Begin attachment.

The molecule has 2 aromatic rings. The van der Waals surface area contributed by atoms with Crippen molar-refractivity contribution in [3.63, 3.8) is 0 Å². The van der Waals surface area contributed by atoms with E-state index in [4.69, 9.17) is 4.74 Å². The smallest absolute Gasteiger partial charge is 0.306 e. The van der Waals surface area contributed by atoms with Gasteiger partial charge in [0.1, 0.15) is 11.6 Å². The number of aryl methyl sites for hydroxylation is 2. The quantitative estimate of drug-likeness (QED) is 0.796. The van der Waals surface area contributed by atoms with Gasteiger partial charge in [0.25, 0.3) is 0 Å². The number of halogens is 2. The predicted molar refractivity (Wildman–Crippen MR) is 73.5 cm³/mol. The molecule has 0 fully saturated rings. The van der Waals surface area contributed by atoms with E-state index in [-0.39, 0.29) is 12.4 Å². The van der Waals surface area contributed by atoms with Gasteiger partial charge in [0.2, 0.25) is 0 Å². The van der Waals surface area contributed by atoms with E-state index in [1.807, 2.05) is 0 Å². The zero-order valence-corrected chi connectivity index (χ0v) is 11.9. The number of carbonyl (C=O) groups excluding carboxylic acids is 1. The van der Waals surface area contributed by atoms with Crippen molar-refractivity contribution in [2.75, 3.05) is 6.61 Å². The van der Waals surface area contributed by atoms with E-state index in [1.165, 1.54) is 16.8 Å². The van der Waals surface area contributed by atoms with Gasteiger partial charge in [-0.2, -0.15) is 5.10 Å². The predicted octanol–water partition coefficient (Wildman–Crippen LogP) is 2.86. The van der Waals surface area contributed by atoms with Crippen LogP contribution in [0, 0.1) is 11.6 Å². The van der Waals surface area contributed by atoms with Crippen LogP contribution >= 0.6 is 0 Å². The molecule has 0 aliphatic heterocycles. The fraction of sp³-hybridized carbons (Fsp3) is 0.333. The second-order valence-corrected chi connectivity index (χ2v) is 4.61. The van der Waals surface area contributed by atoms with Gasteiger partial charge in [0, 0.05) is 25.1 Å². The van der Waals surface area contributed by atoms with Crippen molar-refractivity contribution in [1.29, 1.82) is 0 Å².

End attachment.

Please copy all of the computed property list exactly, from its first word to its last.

The molecule has 2 aromatic rings. The van der Waals surface area contributed by atoms with Crippen molar-refractivity contribution in [3.63, 3.8) is 0 Å². The van der Waals surface area contributed by atoms with E-state index in [4.69, 9.17) is 4.74 Å². The smallest absolute Gasteiger partial charge is 0.306 e. The van der Waals surface area contributed by atoms with Gasteiger partial charge in [0.1, 0.15) is 11.6 Å². The number of aryl methyl sites for hydroxylation is 2. The quantitative estimate of drug-likeness (QED) is 0.796. The van der Waals surface area contributed by atoms with Gasteiger partial charge in [0.25, 0.3) is 0 Å². The number of halogens is 2. The predicted molar refractivity (Wildman–Crippen MR) is 73.5 cm³/mol. The molecule has 0 fully saturated rings. The van der Waals surface area contributed by atoms with E-state index in [-0.39, 0.29) is 12.4 Å². The van der Waals surface area contributed by atoms with Gasteiger partial charge in [0.2, 0.25) is 0 Å². The van der Waals surface area contributed by atoms with E-state index in [1.807, 2.05) is 0 Å². The zero-order valence-corrected chi connectivity index (χ0v) is 11.9. The number of carbonyl (C=O) groups excluding carboxylic acids is 1. The van der Waals surface area contributed by atoms with Crippen molar-refractivity contribution in [2.75, 3.05) is 6.61 Å². The van der Waals surface area contributed by atoms with E-state index in [1.165, 1.54) is 16.8 Å². The van der Waals surface area contributed by atoms with Gasteiger partial charge in [-0.2, -0.15) is 5.10 Å². The predicted octanol–water partition coefficient (Wildman–Crippen LogP) is 2.86. The van der Waals surface area contributed by atoms with Crippen LogP contribution in [0, 0.1) is 11.6 Å². The van der Waals surface area contributed by atoms with Crippen LogP contribution >= 0.6 is 0 Å². The molecule has 0 aliphatic heterocycles. The fraction of sp³-hybridized carbons (Fsp3) is 0.333. The second-order valence-corrected chi connectivity index (χ2v) is 4.61. The van der Waals surface area contributed by atoms with Gasteiger partial charge in [0, 0.05) is 25.1 Å². The van der Waals surface area contributed by atoms with Crippen molar-refractivity contribution in [1.29, 1.82) is 0 Å².